Research Outline

Rural Physicians


To get a detailed overview of rural physicians, including information on the total number of rural physicians in the US (numbers no older than 2017), key challenges facing the recruitment of rural physicians, profiles available on rural physicians (particularly women); average patient load of rural physicians, and interesting facts about rural physicians. This research will be used for adding flavor and accuracy to a fiction piece.

Early Findings

Our background research about the topic unveiled the following information:


  • About nine percent of all US medical practitioners or physicians and 12 percent of all pharmacists make up the current medical workforce in the rural areas of the US.
  • There were 55 primary care physicians per 100,000 residents in rural areas in 2005, in comparison to 72 per 100,000 in urban areas, this figure further decreases to 36 per 100,000 in isolated and small rural areas.
  • The National Rural Health Association, in its most recent statement, reported "a ratio of patients to primary care physicians in rural areas at 39.8 per 100,000, compared to 53.3 per 100,000 in urban areas. Family physicians, who make up only 15% of the physician workforce nationwide, provide 42% of the care in rural areas."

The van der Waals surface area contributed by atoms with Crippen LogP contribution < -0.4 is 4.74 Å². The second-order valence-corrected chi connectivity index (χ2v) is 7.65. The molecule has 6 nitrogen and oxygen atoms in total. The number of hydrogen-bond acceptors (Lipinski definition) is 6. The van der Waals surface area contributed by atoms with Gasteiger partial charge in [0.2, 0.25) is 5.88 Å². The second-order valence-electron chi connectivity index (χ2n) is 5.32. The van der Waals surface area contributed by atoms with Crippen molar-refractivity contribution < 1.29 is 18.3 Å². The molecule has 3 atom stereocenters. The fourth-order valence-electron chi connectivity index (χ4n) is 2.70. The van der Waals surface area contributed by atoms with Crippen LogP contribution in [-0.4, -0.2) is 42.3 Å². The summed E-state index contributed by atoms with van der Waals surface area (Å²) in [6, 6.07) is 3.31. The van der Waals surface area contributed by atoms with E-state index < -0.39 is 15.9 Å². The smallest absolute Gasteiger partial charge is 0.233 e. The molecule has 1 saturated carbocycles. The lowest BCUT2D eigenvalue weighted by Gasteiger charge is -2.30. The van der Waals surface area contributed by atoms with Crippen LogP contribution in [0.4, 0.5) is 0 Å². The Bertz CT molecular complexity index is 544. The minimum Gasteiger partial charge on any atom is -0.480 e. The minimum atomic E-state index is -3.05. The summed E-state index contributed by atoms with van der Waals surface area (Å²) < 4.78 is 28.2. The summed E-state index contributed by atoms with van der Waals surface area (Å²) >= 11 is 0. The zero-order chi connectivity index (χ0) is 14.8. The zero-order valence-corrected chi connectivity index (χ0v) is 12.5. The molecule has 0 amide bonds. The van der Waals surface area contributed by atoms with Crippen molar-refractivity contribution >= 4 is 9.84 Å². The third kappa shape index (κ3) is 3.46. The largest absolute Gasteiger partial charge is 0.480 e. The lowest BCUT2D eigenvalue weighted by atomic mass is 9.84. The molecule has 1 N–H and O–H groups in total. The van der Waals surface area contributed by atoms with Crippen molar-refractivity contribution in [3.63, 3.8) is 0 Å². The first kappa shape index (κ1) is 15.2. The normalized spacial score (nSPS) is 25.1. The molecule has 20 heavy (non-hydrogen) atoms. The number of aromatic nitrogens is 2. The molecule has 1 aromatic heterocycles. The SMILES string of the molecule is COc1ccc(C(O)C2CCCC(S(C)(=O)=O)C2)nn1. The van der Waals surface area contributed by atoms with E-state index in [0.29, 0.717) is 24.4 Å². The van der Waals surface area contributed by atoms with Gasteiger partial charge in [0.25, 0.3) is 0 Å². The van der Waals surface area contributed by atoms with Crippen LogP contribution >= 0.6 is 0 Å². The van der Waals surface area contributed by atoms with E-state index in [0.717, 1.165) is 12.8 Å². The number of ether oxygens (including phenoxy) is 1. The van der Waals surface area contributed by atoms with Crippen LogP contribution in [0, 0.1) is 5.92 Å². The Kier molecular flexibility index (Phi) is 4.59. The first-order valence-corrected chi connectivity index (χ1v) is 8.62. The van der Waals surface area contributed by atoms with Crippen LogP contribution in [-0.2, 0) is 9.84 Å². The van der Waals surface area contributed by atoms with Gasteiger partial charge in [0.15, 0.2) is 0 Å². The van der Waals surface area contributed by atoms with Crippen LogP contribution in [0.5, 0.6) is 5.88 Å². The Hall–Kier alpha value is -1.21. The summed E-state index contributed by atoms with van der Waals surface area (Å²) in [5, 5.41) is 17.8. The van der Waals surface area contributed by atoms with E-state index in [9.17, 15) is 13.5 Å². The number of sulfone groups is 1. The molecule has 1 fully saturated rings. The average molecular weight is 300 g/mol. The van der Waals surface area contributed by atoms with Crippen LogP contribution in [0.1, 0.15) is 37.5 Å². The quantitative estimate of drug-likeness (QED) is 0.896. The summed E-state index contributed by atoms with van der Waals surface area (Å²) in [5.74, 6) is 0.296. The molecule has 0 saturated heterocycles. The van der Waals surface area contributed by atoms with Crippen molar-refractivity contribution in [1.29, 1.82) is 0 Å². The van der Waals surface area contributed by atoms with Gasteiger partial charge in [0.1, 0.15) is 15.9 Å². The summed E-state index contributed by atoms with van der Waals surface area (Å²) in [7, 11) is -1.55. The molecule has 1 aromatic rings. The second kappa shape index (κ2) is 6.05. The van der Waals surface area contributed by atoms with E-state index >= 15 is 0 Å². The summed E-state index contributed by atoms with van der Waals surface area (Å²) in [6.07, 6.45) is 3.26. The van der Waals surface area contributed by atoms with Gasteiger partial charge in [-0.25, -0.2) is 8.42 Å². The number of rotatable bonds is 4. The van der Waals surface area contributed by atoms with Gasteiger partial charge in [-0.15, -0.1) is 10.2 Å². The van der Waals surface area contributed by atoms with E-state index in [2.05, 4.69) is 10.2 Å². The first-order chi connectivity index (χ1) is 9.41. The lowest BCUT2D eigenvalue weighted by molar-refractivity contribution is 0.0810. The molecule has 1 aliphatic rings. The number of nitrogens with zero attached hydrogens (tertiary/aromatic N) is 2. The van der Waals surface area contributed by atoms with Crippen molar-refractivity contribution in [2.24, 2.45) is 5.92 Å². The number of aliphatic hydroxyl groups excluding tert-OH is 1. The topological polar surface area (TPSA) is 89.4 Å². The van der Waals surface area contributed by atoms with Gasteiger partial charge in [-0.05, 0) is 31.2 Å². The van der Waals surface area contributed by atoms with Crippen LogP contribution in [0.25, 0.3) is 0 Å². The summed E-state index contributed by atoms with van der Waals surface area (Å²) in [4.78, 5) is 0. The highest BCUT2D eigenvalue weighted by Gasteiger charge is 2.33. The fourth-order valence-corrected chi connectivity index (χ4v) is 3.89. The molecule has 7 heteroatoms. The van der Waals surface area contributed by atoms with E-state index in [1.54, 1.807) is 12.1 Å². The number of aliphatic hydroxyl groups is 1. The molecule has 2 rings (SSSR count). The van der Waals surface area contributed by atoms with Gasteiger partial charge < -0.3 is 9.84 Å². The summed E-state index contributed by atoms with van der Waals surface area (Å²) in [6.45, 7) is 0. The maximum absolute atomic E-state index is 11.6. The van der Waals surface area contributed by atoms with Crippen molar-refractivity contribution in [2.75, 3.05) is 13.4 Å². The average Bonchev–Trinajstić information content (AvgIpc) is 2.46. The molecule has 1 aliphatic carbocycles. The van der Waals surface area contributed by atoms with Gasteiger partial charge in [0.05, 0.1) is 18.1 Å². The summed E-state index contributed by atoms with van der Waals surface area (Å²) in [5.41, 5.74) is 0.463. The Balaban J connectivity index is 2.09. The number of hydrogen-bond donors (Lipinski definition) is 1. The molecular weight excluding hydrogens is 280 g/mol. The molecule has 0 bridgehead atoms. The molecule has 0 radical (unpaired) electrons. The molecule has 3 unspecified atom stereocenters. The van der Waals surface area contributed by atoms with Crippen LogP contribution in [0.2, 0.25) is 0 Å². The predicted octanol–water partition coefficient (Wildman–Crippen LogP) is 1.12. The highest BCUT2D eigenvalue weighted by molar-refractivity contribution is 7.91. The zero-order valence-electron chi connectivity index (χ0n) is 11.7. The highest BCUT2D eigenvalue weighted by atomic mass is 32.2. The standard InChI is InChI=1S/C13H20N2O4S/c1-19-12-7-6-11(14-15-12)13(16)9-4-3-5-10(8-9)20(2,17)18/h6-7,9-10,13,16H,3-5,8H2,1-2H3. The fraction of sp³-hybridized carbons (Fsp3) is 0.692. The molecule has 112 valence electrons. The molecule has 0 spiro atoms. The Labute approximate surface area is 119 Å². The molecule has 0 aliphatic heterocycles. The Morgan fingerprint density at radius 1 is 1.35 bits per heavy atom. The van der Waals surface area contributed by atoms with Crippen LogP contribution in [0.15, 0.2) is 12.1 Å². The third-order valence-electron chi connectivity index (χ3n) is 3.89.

• There are only 1,875 community hospitals in the rural regions of the US.
  • "The Health Resources and Services Administration has classified 7,200 regions across the country as Health Professional Shortage Areas", out of the 7,200, about 60 percent are located in the rural areas.


  • A recent study conducted at the "Robert Graham Center for Policy Studies in Family Medicine and Primary Care" found out that females who were not born in a rural setting were most likely to move out of practicing in rural areas.
  • Additionally, the lack of especially targeted incentives in rural settings is also a cause of the decline in the number of physicians in rural areas. It has also been observed that retaining primary health physicians in rural settings gets even more complex because physicians come along with their family, and rural areas do not offer enough facilities to lure them as compared to urban settings.